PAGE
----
Foreign Minister Brian Cowen today appealed for “patience and determination” to secure a European constitution deal as planned in mid-June.
After two days of fraught talks between EU foreign ministers in Brussels, he admitted there were differences on a wide range of issues but insisted: “I remain confident that we will get this job done.”
The pressure is on Ireland, in the EU presidency, to meet the deadline – or see the constitution talks collapse for a second time.
Taoiseach Bertie Ahern has been on a tour of key EU capitals, and frantic behind-the-scenes efforts are going on to turn the draft constitution into a document EU leaders can agree when they meet on June 18.
Nothing in the latest round of negotiations between EU foreign ministers raised hopes though, and with less than four weeks before the deal is due to be done, no-one was betting on the outcome.
As the ministers left Brussels with little sign of progress, Mr Cowen pointed out the meeting was the first ministerial session on the constitution in five months.
“There are some new people around the table. Obviously nothing is agreed until everything is agreed and it is very important for the foreign ministers to get a collective insight on these issues.
“This is a helpful and necessary process we are engaged in. We need patience and determination.
"That sort of atmosphere is there in the room and I am happy that we are making progress.”
Earlier, UK foreign secretary Jack Straw once more set out the British government’s “red lines” in the talks, insisting that the right of national veto must remain in EU decisions on taxation, foreign policy, social security, defence and the euro-budget.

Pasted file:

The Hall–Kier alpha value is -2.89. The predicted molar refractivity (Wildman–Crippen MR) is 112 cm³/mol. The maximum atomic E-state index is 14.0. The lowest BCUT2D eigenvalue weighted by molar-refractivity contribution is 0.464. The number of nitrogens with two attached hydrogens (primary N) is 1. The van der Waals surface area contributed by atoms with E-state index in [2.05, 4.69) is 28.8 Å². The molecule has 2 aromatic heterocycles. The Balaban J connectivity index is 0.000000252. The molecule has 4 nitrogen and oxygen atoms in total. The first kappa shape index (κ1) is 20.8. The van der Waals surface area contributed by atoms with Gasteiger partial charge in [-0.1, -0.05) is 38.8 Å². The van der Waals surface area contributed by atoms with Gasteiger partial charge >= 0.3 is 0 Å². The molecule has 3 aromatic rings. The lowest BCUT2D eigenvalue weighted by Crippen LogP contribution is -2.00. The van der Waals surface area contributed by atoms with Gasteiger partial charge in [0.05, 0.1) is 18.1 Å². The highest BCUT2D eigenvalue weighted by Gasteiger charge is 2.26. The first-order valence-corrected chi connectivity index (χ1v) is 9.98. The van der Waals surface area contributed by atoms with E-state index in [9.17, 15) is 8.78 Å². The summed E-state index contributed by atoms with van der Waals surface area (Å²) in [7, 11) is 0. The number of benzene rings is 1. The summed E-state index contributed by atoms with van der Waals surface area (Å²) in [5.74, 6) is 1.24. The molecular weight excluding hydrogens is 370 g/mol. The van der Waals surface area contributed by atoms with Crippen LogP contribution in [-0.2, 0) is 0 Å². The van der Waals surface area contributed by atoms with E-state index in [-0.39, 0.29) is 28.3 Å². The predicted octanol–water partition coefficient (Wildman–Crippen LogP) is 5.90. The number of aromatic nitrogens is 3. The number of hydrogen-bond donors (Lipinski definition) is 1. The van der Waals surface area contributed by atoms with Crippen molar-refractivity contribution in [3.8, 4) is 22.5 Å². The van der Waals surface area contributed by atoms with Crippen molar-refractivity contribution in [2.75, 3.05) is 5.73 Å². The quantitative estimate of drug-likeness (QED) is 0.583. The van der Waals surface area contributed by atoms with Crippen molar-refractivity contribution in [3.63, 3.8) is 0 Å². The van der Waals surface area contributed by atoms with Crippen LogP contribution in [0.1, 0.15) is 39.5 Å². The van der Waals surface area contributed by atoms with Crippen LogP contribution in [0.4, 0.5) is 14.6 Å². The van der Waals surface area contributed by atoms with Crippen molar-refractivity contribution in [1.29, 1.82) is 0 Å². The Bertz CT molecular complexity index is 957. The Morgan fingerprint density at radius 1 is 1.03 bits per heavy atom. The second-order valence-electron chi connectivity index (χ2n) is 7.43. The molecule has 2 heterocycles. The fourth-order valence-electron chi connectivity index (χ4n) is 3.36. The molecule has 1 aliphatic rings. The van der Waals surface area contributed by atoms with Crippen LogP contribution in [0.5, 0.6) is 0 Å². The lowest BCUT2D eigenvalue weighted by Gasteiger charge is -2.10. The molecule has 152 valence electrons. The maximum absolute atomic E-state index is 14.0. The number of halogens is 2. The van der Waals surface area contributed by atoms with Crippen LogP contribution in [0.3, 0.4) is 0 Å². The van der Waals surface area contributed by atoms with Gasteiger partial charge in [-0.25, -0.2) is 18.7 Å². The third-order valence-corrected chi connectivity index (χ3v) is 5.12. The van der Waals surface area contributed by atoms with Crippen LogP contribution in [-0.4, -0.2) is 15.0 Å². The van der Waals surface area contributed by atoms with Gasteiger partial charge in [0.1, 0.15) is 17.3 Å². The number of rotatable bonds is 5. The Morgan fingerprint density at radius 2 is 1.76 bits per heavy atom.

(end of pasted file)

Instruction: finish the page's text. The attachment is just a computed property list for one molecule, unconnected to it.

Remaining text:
But there was no repeat of yesterday’s clash when France and Germany accused Mr Straw of trying to “salami slice” the draft document, watering down its contents, particularly on the scope of a Charter of Fundamental Rights.
Today, instead of salami, the banter was about mosquitoes, which briefly invaded the negotiating room.
As they buzzed irritatingly around the room, Mr Straw suggested they were anti-British mosquitoes.
German foreign minister Joschka Fischer countered that they were in fact pro-European.
As with all the other issues under discussion, there was no final agreement.
It was clear that the UK was far from alone in defending the principle of unanimous voting on taxation and social security.
But in other areas most member states want to move to more “qualified majority voting” under the constitution to ensure the new 25-nation EU does not grind to a halt.
Today’s talks also covered the future size of the European Commission and on the relative voting power of each member state – the stumbling block which scuppered the last attempt to agree the constitution.